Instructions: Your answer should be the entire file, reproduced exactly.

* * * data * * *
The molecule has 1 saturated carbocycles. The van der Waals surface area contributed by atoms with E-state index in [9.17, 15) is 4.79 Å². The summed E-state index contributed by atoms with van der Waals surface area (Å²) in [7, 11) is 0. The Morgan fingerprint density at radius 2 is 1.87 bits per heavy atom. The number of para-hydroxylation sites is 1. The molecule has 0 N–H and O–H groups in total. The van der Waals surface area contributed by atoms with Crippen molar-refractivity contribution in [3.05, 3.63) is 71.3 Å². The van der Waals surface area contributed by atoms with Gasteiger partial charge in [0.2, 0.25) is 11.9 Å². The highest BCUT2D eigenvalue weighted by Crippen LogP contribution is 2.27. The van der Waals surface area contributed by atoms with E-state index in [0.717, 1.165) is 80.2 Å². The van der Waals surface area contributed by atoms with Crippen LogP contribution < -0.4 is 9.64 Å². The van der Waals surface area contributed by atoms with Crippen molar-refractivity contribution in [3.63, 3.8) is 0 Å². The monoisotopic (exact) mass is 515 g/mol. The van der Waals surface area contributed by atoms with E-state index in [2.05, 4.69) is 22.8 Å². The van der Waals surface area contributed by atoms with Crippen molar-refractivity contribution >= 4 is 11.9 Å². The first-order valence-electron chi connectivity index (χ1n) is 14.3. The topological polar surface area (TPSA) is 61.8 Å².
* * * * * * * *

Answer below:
The molecule has 1 saturated carbocycles. The van der Waals surface area contributed by atoms with E-state index in [9.17, 15) is 4.79 Å². The summed E-state index contributed by atoms with van der Waals surface area (Å²) in [7, 11) is 0. The Morgan fingerprint density at radius 2 is 1.87 bits per heavy atom. The number of para-hydroxylation sites is 1. The molecule has 0 N–H and O–H groups in total. The van der Waals surface area contributed by atoms with Crippen molar-refractivity contribution in [3.05, 3.63) is 71.3 Å². The van der Waals surface area contributed by atoms with Gasteiger partial charge in [0.2, 0.25) is 11.9 Å². The highest BCUT2D eigenvalue weighted by Crippen LogP contribution is 2.27. The van der Waals surface area contributed by atoms with E-state index in [0.717, 1.165) is 80.2 Å². The van der Waals surface area contributed by atoms with Crippen LogP contribution < -0.4 is 9.64 Å². The van der Waals surface area contributed by atoms with Crippen molar-refractivity contribution in [3.63, 3.8) is 0 Å². The monoisotopic (exact) mass is 515 g/mol. The van der Waals surface area contributed by atoms with E-state index in [2.05, 4.69) is 22.8 Å². The van der Waals surface area contributed by atoms with Crippen molar-refractivity contribution >= 4 is 11.9 Å². The first-order valence-electron chi connectivity index (χ1n) is 14.3. The topological polar surface area (TPSA) is 61.8 Å².